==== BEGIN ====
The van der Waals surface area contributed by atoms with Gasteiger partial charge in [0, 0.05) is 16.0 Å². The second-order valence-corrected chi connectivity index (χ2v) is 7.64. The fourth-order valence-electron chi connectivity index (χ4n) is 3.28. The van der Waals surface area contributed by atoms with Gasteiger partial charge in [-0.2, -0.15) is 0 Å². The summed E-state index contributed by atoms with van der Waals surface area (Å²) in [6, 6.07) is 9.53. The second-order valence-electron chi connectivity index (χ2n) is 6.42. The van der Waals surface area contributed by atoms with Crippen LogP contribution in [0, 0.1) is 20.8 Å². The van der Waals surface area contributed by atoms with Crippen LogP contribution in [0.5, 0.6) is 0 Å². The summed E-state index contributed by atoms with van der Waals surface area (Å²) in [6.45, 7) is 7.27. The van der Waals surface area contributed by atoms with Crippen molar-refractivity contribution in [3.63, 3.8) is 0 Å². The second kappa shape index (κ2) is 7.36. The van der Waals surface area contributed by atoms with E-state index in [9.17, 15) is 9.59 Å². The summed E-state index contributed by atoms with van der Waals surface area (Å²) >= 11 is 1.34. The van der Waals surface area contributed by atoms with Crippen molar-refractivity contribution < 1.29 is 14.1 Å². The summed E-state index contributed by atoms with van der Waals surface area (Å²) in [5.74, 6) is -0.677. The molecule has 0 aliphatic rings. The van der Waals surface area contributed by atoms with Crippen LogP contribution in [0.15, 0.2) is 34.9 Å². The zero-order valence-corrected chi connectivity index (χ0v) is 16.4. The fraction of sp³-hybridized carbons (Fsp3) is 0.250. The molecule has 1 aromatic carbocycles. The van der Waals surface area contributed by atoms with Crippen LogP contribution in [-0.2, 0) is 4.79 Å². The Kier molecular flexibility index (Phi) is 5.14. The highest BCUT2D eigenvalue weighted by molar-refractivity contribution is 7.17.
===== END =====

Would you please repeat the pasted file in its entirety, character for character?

The van der Waals surface area contributed by atoms with Gasteiger partial charge in [0, 0.05) is 16.0 Å². The second-order valence-corrected chi connectivity index (χ2v) is 7.64. The fourth-order valence-electron chi connectivity index (χ4n) is 3.28. The van der Waals surface area contributed by atoms with Gasteiger partial charge in [-0.2, -0.15) is 0 Å². The summed E-state index contributed by atoms with van der Waals surface area (Å²) in [6, 6.07) is 9.53. The second-order valence-electron chi connectivity index (χ2n) is 6.42. The van der Waals surface area contributed by atoms with Crippen LogP contribution in [0, 0.1) is 20.8 Å². The van der Waals surface area contributed by atoms with Crippen LogP contribution in [0.5, 0.6) is 0 Å². The summed E-state index contributed by atoms with van der Waals surface area (Å²) in [6.45, 7) is 7.27. The van der Waals surface area contributed by atoms with Crippen molar-refractivity contribution in [3.63, 3.8) is 0 Å². The second kappa shape index (κ2) is 7.36. The van der Waals surface area contributed by atoms with E-state index in [9.17, 15) is 9.59 Å². The summed E-state index contributed by atoms with van der Waals surface area (Å²) >= 11 is 1.34. The van der Waals surface area contributed by atoms with Crippen molar-refractivity contribution < 1.29 is 14.1 Å². The summed E-state index contributed by atoms with van der Waals surface area (Å²) in [5.74, 6) is -0.677. The molecule has 0 aliphatic rings. The van der Waals surface area contributed by atoms with Crippen LogP contribution in [0.15, 0.2) is 34.9 Å². The zero-order valence-corrected chi connectivity index (χ0v) is 16.4. The fraction of sp³-hybridized carbons (Fsp3) is 0.250. The molecule has 1 aromatic carbocycles. The van der Waals surface area contributed by atoms with Crippen LogP contribution in [-0.2, 0) is 4.79 Å². The Kier molecular flexibility index (Phi) is 5.14. The highest BCUT2D eigenvalue weighted by molar-refractivity contribution is 7.17.